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The Gustuff banking trojan is back with new features, months after initially appearing targeting financial institutions in Australia. Cisco Talos first reported on Gustuff in April. Soon after, the actors behind Gustuff started by changing the distribution hosts and later disabled its command and control (C2) infrastructure. The actor retained control of their malware since there is a secondary admin channel based on SMS.

The latest version of Gustuff no longer contains hardcoded package names, which dramatically lowers the static footprint when compared to previous versions. On the capability side, the addition of a "poor man scripting engine" based on JavaScript provides the operator with the ability to execute scripts while using its own internal commands backed by the power of JavaScript language. This is something that is very innovative in the Android malware space.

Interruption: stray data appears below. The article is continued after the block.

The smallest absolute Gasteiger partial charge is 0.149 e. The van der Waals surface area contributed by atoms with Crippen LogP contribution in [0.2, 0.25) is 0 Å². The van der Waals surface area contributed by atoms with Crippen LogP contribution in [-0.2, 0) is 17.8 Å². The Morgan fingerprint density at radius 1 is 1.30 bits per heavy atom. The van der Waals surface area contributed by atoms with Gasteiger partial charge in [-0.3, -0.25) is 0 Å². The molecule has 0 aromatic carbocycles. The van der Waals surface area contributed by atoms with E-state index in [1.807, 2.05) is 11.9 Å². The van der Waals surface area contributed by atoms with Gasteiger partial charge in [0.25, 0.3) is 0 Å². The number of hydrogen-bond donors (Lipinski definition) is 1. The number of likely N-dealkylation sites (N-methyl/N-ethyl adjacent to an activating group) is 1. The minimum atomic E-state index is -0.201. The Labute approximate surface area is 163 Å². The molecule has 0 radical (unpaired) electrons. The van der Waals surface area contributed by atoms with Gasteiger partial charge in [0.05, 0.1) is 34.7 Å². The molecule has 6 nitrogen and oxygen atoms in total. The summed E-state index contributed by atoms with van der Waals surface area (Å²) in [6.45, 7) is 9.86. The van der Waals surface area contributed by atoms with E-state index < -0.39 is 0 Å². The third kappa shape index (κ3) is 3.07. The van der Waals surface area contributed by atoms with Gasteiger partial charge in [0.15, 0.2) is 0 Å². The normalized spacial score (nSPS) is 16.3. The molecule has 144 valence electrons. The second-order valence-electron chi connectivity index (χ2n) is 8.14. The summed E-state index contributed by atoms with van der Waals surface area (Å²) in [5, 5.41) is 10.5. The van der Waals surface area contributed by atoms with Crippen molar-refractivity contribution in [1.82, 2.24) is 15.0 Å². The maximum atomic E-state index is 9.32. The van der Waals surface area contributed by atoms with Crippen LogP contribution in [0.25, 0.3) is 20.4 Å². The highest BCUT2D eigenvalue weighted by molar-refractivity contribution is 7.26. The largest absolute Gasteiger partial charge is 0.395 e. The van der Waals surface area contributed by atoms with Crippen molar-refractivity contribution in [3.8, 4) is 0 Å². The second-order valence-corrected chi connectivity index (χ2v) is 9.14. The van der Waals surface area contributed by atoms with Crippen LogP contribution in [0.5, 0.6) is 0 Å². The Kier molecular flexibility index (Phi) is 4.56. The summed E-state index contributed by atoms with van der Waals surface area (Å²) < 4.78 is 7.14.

After Talos' initial report, the Gustuff operators changed their deployment redirections. When those were blacklisted, the actors eventually disabled the C2, but they never totally stopped operations. Several samples were still around, but the hardcoded C2 was not available. A new campaign was detected around June 2019, there were no significant changes the malware. The campaign was using Instagram, rather than Facebook, to lure users into downloading and installing malware.